February 13, 2015

Symbolism, Prayer, and Looking for Jesus

There is symbolism in the Bible that may not be obvious to all readers. For instance, if you look up all the places where the word “incense” is used, it becomes apparent that it is more about prayer than perfume. Two OT passages popped out when reading in Exodus. They are about the altar of incense was used in the tabernacle. Because the nation of Israel was mobile and on the move, it had to be portable: “And you shall make two golden rings for it. Under its molding on two opposite sides of it you shall make them, and they shall be holders for poles with which to carry it.” (Exodus 30:4)

Because this is about prayer, I started thinking about instructions for praying in the NT where God tells me to pray without ceasing and to pray about everything. That is, wherever I go, take my prayer life along with me. Make it mobile.

The next verses gave more instruction: “And the incense that you shall make according to its composition, you shall not make for yourselves. It shall be for you holy to the Lord. Whoever makes any like it to use as perfume shall be cut off from his people.” (Exodus 30:37–38)

This suggests that prayer is not about me (although I am to pray for my own needs). Instead, this carries the idea of not using prayer to make myself more presentable (like perfume) or to make others think better of me. It reminds me of what Jesus said in His sermon on the mountain . . .

“And when you pray, you must not be like the hypocrites. For they love to stand and pray in the synagogues and at the street corners, that they may be seen by others. Truly, I say to you, they have received their reward. But when you pray, go into your room and shut the door and pray to your Father who is in secret. And your Father who sees in secret will reward you. “And when you pray, do not heap up empty phrases as the Gentiles do, for they think that they will be heard for their many words. Do not be like them, for your Father knows what you need before you ask him.” (Matthew 6:5–8)

Prayer is a conversation between God and His child, not one-sided, not posted in social media for the whole world to read, and not a performance for others to admire or applaud. When I pray, it is not to look good, or to appear more pious. Otherwise, I have missed the point. If I only pray for myself and what I want for me, then I am being selfish also. Prayer must include intercession for others.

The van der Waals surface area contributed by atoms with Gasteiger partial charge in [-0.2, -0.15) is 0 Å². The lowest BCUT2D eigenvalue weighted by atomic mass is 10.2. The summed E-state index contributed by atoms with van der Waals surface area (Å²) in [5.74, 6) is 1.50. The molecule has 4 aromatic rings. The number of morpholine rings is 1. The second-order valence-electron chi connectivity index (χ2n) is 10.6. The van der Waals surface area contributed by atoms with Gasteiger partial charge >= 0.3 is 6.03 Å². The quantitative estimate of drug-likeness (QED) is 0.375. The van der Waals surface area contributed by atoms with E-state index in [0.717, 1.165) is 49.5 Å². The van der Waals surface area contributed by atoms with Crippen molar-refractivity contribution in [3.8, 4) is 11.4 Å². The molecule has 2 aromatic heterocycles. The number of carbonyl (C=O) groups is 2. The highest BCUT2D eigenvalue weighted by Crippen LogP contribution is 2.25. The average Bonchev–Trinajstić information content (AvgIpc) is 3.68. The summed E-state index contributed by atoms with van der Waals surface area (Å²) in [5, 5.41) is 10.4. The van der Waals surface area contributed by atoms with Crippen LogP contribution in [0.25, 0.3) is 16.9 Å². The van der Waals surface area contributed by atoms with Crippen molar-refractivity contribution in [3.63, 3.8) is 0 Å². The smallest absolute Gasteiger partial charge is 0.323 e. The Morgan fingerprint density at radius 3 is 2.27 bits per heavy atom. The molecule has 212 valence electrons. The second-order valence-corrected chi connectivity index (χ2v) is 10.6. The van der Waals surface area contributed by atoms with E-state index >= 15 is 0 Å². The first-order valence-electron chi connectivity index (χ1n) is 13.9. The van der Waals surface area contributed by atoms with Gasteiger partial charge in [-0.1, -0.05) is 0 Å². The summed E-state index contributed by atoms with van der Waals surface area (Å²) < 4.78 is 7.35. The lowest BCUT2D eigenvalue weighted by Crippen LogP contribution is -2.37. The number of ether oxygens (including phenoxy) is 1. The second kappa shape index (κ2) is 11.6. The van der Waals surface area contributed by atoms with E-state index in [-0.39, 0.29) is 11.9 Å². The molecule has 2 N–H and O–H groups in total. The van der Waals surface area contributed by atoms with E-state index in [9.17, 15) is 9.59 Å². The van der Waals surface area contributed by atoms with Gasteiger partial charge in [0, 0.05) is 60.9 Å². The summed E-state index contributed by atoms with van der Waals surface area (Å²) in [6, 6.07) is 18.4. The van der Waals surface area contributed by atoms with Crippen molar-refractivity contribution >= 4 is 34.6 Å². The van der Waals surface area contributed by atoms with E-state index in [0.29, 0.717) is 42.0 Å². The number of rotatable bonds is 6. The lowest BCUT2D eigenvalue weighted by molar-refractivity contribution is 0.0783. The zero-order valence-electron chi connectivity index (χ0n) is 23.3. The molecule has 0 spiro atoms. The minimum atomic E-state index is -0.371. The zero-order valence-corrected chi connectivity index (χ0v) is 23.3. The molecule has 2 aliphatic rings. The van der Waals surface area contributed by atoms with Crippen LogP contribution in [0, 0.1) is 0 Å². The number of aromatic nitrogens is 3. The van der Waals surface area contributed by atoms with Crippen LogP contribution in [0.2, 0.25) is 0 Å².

And the Lord said to Moses, “I have seen this people, and behold, it is a stiff-necked people. Now therefore let me alone, that my wrath may burn hot against them and I may consume them, in order that I may make a great nation of you.” But Moses implored the Lord his God and said, “O Lord, why does your wrath burn hot against your people, whom you have brought out of the land of Egypt with great power and with a mighty hand? Why should the Egyptians say, ‘With evil intent did he bring them out, to kill them in the mountains and to consume them from the face of the earth’? Turn from your burning anger and relent from this disaster against your people. Remember Abraham, Isaac, and Israel, your servants, to whom you swore by your own self, and said to them, ‘I will multiply your offspring as the stars of heaven, and all this land that I have promised I will give to your offspring, and they shall inherit it forever.’ ” And the Lord relented from the disaster that he had spoken of bringing on his people. (Exodus 32:9–14)

There is more to that story, but as I read about intercession, I thought of Jesus and how the Bible says that He is always interceding for His people. Surprisingly, the next reading is about the ‘groom’ (a symbol or type of Jesus Christ) who always in the place of incense, always interceding for His bride. It says, “Until the day breathes and the shadows flee, I will go away to the mountain of myrrh and the hill of frankincense.” (Song of Solomon 4:6) These two, myrrh and frankincense, are main ingredients in making incense!

There are more symbols that represent great truths. Moses represents the Law of God that no one has ever wholly kept, the Law that accuses us of our guilt. Jesus used this reality in speaking to the religious leaders. He said to them, “You search the Scriptures because you think that in them you have eternal life; and it is they that bear witness about me . . . Do not think that I will accuse you to the Father. There is one who accuses you: Moses, on whom you have set your hope. For if you believed Moses, you would believe me; for he wrote of me. But if you do not believe his writings, how will you believe my words?” (John 5:39, 45–47)

The OT Scripture bears witness of Jesus. Moses wrote about Jesus. When I read the Bible, both Old and New Testaments, I am to search for Jesus. He said He is in both, and I need to believe both. As Jesus said, if I cannot believe what Moses wrote and consider that the Law is not important, then how can I believe what Jesus says about the Law or about anything else?

For me, my prayers are too often me-oriented, about what I want, about how I feel. I need to focus on Jesus more, and the glory of God more, intercede for others more, and even in the pages of the Law, always be on the lookout for Jesus.

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